I travelled a few months ago on our national airline carrier to Cyprus and as I sat there served sandwiches in a box and a hot drink from a paper cup I felt a real pang of disappointment for the changes brought in for short-haul travel. Gone was that air travel pleasure I had taken from past journeys to see my family where you were served a tray of hot food hidden underneath silver foil, with a sometimes-soggy salad and a creamy sweet dessert.
A Storm in a Time cup – The New Time Team at Doctor Who
What does this have to do with Doctor Who you may well ask? Well adapting to change can be a difficult emotion to navigate and I have been left both amused and slightly dismayed at the furore that the appointment of a new Time Team by the Doctor Who Magazine has caused. Twelve new people have been selected to be on the team for 2018 but it created a bit of a twitter storm due to the average age of the reviewers being just twenty-two.
If you haven’t read about this already Doctor Who Magazine put a call out through social media for people interested in being part of their Time Team, to review and comment on classic and new Who stories in the magazine. The original Time Team started in 1999 and finished watching every classic Who story in order ten years later in 2009. In 2011, the project was restarted in order to view and review the new series with a different team who stopped in 2017 with the Matt Smith story The Almost People, which aired the same year the second team started.
The headline yelled in the Mirror recently “Doctor Who fans boycott official magazine over young age of new reviewer team”. and when reading the article initially and seeing the picture of the new team I understood the feelings of older fans. A picture tells a thousand words and they do look uncannily young when viewed from this end of the age spectrum. Where is my representation my inner child shouted at me? When the magazine’s former editor Gary Russell then chipped in helpfully “This new Time Team is the single best thing to have happened in DWM in donkey’s years. If it upsets a bunch of moronic ‘Doctor Who is only for those of us who’ve been there since the proper series’, even better.” I wondered was I as an older fan somehow being included in this description and who was really being the moron here?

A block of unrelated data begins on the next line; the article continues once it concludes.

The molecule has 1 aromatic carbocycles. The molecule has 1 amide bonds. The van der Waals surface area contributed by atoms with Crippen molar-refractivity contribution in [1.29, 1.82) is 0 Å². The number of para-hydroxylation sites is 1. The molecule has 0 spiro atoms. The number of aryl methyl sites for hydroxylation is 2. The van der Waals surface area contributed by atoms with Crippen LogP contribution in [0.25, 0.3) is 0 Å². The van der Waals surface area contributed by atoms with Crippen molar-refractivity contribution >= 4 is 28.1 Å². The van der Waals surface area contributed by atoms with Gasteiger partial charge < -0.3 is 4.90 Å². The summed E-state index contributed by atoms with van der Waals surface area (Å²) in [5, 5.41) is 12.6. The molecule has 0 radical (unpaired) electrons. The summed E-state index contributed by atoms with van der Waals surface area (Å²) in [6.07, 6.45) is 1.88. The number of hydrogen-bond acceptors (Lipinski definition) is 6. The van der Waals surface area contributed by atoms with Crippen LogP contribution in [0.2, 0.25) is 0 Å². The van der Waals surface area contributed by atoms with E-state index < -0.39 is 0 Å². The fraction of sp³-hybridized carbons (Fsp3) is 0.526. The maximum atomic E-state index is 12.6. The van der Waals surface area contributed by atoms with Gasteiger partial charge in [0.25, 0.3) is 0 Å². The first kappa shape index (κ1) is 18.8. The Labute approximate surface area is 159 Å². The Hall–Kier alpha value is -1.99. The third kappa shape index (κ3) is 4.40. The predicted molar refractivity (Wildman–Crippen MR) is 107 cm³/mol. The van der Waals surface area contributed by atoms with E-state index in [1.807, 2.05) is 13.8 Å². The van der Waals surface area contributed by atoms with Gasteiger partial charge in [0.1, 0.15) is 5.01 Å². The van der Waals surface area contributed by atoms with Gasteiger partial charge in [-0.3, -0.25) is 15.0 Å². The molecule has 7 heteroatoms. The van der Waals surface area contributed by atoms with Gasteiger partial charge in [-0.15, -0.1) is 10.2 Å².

His tone wasn’t helpful in the least I would say to bring older fans along with the changes. I don’t necessarily disagree with him that only people that have seen the classic series should be able to comment on the series per se but the issue is only having young people. (I’m still waiting to be represented by another Greek, white female Doctor Who fan in her 40’s. Please can you make yourself known to a member of the DWM staff please) I suppose what I’m saying is I agree let’s have more diversity, men, women, different ethnicities sure yes, in the Time Team but let’s not exclude the age demographic. Would it REALLY hurt that much to do it? Surely by excluding the older fan, they are doing the opposite of promoting diversity? I don’t agree with a comment made in an interview from Benjamin Cook, a writer for the magazine for twenty years and who put the team together that there was an assumed conceit with previous Time Teams because they were aware of the episodes prior to viewing them again. There is something to be gained or lost with every viewing of an episode.
Would I cancel my subscription to the magazine because of the changes? Well if I was considering it which I’m not it would depend on how important the feature was to me personally out of the whole magazine.
This new Time Team is the single best thing to have happened in DWM in donkey’s years. If it upsets a bunch of moronic ‘Doctor Who is only for those of us who’ve been there since the proper series’, even better.” Gary Russell